Fieldstation Studio: Projective Archives
Team: Michiel Helbig, Corneel Cannaerts
Engagement: Mediating Tactics
Fieldstation ADO is a local node in the international Fieldstations network, exploring architecture in relation with contemporary fields connected to the Anthropocene and the Technosphere. The ADO focusses on the agency of emerging technologies and phenomena, and their impact on the culture and practice of architecture and the environment in which we operate as architects. We propose an explorative architectural design studio, aiming to investigate the potential of architecture as a medium to disrupt, explore and raise questions, rather than solving them. The academic design office combines explorative research with hands-on architectural design exercises, field trips and workshops, providing a platform for students to develop their own interests, skills and projects within the studio. For 2021/22 we will work around the topic of Projective Archives, in close relationship with the Fieldstation master dissertation Decoding Archives: Architecture and Hypermedia.
Projective Archives. As a material practice of constructing human environments architecture is an inherent projective practice; buildings and cities are designed for anticipated futures. As a result, the built environment can be understood as an anachronistic archive of past ambitions and speculations. This seemingly paradox relationship with time results from the relative slowness of construction and architectural practice, which is at odd with a broader contemporary culture characterised by speed, flatness and instant access to information and commodities driven by technological evolutions.
Traditional archives were locations where historical records, archaeological artefacts, collected specimen, media artefacts were stored in durable material form. Archives are linked with centralised power, from religious, over political and military, cultural institutes and universities. The information these archives contain was painstakingly curated, organised and categorised, made accessible through human indexing and often housed in specifically designed architectural structures. Digitalisation and the emergence of the Technosphere, an accidentally and planetary infrastructure of networked technology, has revolutionised how we acquire, organise, store and consume information: information is no longer bound to physical locations but can potentially be accessed globally, exactly and can be endlessly duplicated. Digitalisation has led to the emergence of new forms of centralised power fuelled by the abundance of data, in the form of surveillance and big tech companies. However, after online platforms have democratised the production and publishing of data, blockchain technologies are promising new forms of decentralised ownership and archiving of information. Computation has not only vastly increased the amount of information that can be processed and archived, but also how this information can be utilised and made projective, i.e. digital information is not just representing our world, but actively producing it.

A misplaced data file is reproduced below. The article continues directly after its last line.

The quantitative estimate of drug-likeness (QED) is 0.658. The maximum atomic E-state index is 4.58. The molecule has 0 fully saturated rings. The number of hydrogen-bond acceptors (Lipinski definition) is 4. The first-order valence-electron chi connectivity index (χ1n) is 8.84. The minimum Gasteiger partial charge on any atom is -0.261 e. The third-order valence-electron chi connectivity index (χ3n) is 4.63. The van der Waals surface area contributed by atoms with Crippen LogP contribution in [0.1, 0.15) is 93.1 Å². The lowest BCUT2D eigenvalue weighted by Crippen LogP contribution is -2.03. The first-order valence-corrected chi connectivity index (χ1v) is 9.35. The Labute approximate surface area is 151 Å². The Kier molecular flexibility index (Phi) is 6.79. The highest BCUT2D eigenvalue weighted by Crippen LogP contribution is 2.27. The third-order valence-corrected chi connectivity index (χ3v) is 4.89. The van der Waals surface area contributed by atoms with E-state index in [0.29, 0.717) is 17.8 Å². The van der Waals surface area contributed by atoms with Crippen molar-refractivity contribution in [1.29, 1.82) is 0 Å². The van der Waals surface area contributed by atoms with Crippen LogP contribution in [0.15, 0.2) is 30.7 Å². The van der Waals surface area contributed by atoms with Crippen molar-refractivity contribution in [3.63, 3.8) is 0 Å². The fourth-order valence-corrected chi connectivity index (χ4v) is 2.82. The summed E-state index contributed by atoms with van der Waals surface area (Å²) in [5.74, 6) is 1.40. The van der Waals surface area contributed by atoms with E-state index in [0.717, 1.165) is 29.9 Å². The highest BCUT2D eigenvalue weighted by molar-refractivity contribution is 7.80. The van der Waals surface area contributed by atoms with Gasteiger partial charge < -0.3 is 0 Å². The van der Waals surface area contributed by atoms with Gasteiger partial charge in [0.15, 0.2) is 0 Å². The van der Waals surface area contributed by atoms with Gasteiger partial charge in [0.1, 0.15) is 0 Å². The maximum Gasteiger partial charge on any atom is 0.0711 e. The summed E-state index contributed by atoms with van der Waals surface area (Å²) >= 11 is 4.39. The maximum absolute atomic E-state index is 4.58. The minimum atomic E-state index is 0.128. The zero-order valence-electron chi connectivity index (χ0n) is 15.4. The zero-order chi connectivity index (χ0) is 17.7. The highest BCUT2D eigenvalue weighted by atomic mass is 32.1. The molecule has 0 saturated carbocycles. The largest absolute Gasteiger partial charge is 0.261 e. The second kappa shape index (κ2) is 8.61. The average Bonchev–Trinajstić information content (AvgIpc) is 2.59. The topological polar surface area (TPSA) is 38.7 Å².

Under the title Projective Archives, this edition of Fieldstation Studio will investigate how contemporary notions of archiving relate to the field of architecture and urban design. What are possible futures for traditional archives and the buildings that house them? Which new infrastructures arise for gathering, storing and sharing new datasets and how do they shape our environments? What’s the impact of new infinite archives and instant accessible datasets on how we design cities and buildings? How can architecture react to the speed of constantly updated digital archives? How does computation allow us to find novel ways of navigating and understanding digital archives, and can they provide alternative ways of practicing architecture?
Field Trip. We will undertake fieldtrips and workshops on location in collaboration with other designers, thinkers, hackers and institutions from our network.
Field Guide. On our field trip and through meetings, lectures, screenings & literature, several potential fields of interest will be introduced. During the first exercise these fields and themes will be mapped and investigated by small groups of students with shared interests. This work results in a field guide that documents a set of tools, strategies and media to engage in relation to the expanded field & architecture.
Field Station. For the second part of the studio, students will develop an individual design exercise that results in an architectural proposal for a specific site and context. The design should demonstrate how architecture interacts with the field explored in the field guides. The scale, scope, format and media of this proposal are free, students are encouraged to develop their own vision, interest and ways of working. The individual projects will be shown at a final exhibition.